(Pictured Christmas 2004)
January 26, 2009. In a matter of three hours, he went from going to the hospital to Gone.
In a matter of three days, we were sitting at a funeral listening to some foreign white officiator read from a white binder, “spiritual” words of “comfort.” I felt like in his white binder he had a tab for Hindi, a tab for Muslim, a tab for Buddhist, and a tab for Christian. He read from the section behind “Christian.”
He read some verses. One about the shadow of death. One about a shepherd. He said something about being in a better place, something about being united with him again one day. Hm.
He asked us to repeat a prayer after him. The few who understood murmured something in repetition. At the end, he asked us to pray the Lord’s Prayer with him. I was the only one who whispered it from memory.
He didn’t even believe.
At least, I don’t know that he believed.
My uncle went up to finally speak in the right language. To speak his life in the right context. Away from the spiritual, but about the tangible life that he had led. Like the time when my uncle met him. Like the quiet character that made him who he was. Like the way he practically raised my uncle’s kids.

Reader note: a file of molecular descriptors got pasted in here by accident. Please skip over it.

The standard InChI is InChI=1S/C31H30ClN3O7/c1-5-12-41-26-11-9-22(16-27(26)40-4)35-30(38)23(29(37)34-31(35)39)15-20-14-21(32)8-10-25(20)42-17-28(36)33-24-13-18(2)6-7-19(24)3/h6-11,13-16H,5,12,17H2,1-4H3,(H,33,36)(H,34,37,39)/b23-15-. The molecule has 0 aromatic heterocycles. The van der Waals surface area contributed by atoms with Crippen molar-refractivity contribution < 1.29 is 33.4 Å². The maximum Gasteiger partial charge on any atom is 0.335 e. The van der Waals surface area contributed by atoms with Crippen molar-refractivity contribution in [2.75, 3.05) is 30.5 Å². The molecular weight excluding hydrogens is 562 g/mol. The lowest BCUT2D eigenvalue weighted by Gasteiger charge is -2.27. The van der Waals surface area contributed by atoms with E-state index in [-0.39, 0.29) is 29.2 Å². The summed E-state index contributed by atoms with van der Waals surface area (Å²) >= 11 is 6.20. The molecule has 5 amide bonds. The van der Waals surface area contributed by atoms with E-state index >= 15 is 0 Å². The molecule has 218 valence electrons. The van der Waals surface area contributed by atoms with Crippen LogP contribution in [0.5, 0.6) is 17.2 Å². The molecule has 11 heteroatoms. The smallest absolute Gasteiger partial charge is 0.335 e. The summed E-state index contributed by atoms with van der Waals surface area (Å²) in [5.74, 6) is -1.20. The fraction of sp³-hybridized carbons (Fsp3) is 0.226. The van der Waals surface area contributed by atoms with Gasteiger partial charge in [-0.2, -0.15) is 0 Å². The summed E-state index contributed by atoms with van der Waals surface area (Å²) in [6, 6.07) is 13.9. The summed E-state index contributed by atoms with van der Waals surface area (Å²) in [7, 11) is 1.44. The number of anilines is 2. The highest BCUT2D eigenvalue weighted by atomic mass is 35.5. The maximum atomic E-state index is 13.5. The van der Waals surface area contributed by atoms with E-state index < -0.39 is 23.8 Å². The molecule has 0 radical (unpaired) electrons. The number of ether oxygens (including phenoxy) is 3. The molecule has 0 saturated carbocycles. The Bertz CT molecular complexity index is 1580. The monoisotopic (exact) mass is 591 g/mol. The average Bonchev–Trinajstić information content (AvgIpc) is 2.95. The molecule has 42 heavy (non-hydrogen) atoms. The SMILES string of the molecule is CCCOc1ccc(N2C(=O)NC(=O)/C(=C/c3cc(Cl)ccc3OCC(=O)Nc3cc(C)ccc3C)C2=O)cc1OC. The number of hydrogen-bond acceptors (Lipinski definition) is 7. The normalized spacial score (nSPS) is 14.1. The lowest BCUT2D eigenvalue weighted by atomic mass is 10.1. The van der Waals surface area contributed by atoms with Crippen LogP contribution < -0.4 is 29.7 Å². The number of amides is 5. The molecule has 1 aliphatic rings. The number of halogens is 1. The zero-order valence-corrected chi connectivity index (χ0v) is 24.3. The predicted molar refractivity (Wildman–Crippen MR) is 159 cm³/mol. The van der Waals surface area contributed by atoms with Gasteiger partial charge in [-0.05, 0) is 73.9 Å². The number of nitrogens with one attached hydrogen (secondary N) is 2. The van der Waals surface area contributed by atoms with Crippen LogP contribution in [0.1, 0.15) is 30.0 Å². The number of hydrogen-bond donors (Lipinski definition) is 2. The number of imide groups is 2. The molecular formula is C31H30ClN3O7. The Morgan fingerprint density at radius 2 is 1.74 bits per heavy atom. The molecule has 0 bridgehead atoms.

Then my cousin goes up to give his eulogy. One of my uncle’s kids. It was also in the right language. Who knew he knew it so well? Everyone knew our grandpa loved this boy like his own. Everyone knew how much the boy loved his grandpa. They were each other’s favorite.
My cousin talked about how he remembered the way grandpa used to walk very fast and how he couldn’t keep up with him (no one could). He talked about how his grandpa had gone on a roller coaster with him when nobody else would, not his mom, pop, or brother. He talked about how he only had good memories of him. Happy memories, though this was a sad day…
We walked up to say our final goodbyes. I saw his frozen face, dead. His hands, on the other hand, nicely folded over his stomach, looked so alive. They looked like the familiar shaky hands I was used to seeing. I couldn’t help but to grab it for the very last time. It was cold. My tears froze. I walked away.
As the days passed, like they always do, the struggle with my faith grew. My family never mentioned the afterlife after all that. If what I believe is true, then not only will I simply not see him in the afterlife, he will be burning in a different afterlife than my own.
My whole family will. If nothing changes.
Sometimes, I really do hate my faith. I hate that people I love can end up in hell. Forever?! Sometimes, I hate all the things that I’m supposed to value… anti-gay marriage, pro-life, abstinence, being nice.
I hate these things because they go against what I WANT to believe! Sometimes, the bigger picture just doesn’t seem enough.
And yet, Truth doesn’t care whether I like it or hate it. If it’s Truth, then it’s true whether I believe it or not. Whether I like it or not. Guess I just gotta make damn well sure it is Truth.